Size Matters - When it Comes to DNA

Jun 09, 2010

(PhysOrg.com) -- A new study at the University of Leicester is examining a sequence of DNA- known as telomeres - that varies in length between individual.

This follows evidence that these structures shrink in length over an individual’s lifetime and that this may contribute to several diseases including those commonly associated with ageing and, perhaps most importantly, the development of cancer.

Now the study is trying to understand how this process is controlled.

Jonathan Williams, from the Department of Genetics, is conducting postgraduate research into this field. He said: “ in human cells is arranged into 46 linear structures known as . The ends of these are particularly prone to damage from the environment inside the cell, and thus have special structures to protect them, termed .

“Telomeres consist of repeating pieces of DNA that vary in length between individuals. Important research over a number of years has shown that these structures shrink in length over an individual’s lifetime and that this may contribute to several diseases.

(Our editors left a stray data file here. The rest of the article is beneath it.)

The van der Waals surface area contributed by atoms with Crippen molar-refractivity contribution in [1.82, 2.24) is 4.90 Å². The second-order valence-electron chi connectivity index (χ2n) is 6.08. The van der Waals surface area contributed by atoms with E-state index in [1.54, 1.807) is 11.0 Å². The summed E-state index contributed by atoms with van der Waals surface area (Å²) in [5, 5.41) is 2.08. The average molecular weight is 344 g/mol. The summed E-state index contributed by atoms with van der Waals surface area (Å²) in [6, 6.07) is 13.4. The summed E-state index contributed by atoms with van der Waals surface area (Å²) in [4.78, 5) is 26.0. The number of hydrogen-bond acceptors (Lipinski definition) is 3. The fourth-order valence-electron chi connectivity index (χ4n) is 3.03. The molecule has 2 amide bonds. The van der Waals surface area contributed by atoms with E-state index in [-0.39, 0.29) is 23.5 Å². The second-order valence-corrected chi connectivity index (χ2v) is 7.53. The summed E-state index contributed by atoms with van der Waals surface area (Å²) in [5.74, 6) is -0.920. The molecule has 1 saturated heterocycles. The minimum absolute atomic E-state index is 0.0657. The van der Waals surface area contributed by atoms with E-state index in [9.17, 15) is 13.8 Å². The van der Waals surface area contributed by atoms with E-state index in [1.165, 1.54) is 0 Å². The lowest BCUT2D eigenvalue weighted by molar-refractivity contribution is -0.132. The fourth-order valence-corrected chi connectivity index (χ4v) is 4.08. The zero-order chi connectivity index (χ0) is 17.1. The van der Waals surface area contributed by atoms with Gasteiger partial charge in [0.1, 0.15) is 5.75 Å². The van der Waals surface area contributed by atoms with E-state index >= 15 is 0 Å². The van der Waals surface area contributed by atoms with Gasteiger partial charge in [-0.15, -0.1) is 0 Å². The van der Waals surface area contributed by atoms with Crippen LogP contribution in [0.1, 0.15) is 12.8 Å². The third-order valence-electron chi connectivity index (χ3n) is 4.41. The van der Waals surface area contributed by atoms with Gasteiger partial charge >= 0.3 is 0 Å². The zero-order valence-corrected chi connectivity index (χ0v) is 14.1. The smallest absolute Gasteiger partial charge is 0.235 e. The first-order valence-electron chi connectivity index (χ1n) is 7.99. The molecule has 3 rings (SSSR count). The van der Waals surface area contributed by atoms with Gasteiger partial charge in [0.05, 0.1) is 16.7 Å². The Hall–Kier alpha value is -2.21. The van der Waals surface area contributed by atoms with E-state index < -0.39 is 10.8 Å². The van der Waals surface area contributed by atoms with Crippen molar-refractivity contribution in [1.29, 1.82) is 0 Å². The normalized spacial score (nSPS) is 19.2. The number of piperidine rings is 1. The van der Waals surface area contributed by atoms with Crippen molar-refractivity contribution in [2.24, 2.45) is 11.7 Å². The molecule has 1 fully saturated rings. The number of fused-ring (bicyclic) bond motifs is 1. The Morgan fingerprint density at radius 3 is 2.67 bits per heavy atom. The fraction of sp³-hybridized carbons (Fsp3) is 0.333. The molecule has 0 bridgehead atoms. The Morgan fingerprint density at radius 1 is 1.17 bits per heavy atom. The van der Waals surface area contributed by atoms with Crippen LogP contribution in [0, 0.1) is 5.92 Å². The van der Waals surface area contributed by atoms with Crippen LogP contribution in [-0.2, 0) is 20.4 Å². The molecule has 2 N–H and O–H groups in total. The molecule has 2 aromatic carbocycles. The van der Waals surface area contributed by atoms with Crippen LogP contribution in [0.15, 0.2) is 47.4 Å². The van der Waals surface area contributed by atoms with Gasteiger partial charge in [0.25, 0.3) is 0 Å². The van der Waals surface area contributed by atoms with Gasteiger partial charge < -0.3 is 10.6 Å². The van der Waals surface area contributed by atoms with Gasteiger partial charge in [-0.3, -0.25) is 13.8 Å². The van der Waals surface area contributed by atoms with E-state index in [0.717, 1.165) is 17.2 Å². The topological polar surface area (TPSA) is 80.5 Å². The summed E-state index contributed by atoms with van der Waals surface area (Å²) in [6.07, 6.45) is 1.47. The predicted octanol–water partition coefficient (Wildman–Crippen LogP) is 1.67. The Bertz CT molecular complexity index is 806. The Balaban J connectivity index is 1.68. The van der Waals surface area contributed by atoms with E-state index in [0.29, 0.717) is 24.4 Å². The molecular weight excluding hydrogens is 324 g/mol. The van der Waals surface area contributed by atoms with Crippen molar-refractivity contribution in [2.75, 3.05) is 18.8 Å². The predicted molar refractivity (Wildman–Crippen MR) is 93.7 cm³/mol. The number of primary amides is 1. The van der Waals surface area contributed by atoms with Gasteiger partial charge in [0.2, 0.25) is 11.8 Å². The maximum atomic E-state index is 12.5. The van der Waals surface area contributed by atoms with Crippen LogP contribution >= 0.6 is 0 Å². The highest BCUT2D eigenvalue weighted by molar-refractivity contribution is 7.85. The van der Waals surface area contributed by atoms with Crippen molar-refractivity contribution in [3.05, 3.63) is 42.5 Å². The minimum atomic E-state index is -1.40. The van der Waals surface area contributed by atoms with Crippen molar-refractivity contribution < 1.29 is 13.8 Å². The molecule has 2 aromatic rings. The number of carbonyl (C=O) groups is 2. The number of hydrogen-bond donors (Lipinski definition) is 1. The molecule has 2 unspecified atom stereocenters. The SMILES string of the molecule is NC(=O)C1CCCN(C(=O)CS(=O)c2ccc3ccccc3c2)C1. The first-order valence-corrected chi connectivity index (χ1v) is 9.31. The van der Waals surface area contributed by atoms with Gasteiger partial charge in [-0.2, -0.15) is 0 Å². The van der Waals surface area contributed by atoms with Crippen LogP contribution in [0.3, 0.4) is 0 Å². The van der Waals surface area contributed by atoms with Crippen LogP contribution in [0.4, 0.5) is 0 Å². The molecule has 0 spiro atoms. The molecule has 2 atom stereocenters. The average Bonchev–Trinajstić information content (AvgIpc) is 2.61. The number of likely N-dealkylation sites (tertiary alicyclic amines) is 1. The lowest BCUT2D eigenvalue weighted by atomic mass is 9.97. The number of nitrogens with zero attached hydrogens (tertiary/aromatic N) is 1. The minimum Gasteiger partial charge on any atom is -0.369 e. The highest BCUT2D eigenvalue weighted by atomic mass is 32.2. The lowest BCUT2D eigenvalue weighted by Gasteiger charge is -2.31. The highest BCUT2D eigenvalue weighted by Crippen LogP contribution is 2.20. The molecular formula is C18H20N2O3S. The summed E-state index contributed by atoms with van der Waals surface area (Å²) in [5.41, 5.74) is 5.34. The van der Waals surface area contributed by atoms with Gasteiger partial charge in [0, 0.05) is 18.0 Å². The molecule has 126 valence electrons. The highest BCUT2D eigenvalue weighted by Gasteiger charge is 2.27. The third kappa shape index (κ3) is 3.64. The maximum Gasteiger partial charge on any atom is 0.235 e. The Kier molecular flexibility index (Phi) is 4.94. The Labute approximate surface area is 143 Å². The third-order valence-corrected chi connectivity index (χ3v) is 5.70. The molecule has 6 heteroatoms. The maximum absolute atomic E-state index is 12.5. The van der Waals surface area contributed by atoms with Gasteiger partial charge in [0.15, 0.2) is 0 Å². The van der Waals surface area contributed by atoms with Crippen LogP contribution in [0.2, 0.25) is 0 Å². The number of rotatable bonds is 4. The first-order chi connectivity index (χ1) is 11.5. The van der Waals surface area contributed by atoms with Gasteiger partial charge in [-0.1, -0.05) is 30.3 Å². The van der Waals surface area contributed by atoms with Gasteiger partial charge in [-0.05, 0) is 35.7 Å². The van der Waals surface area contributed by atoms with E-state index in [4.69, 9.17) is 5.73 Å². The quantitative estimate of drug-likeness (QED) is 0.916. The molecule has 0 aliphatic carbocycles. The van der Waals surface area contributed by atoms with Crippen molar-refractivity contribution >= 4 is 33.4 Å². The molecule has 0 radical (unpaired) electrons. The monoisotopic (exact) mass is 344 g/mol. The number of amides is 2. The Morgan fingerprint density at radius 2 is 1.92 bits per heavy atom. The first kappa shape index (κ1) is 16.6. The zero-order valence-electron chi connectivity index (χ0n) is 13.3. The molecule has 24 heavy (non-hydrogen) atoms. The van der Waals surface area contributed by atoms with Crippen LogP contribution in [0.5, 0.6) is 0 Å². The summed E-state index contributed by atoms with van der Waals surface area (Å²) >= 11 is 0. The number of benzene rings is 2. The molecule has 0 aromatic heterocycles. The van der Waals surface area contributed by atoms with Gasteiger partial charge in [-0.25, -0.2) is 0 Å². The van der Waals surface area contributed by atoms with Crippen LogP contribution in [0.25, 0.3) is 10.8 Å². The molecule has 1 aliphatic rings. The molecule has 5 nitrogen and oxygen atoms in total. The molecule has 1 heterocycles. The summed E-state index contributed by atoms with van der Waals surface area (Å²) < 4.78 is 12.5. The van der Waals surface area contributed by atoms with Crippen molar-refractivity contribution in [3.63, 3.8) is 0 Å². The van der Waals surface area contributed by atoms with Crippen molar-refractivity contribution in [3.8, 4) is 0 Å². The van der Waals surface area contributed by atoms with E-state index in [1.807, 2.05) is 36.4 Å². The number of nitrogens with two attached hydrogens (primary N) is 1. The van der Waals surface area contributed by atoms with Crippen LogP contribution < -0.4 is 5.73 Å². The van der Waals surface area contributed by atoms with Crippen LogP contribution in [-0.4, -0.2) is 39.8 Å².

Telomere shortening can be reversed in two specific ways:

• a protein termed telomerase can directly add new DNA to the end of telomeres.

• The second method is much less understood but most likely involves the copying of information from one telomere to another.

Said Mr Williams: “One of these methods must be activated during cancer development. The mechanisms controlling telomere length and the pathways reversing shortening largely remain a mystery.

“Now we are studying the ways in which changes to the chemical structure of DNA itself may control the lengthening of telomeres.

“Although these studies remain in their early stages it is hoped that the results may provide a better understanding of how the maintenance of telomeres is controlled, perhaps allowing for more targeted therapies for telomere associated disease in the future. “

Jonathan Williams will be presenting his research at the Festival of Postgraduate Research which is taking place on Thursday 24th June in the Belvoir Suite, Charles Wilson Building, University of Leicester (UK).

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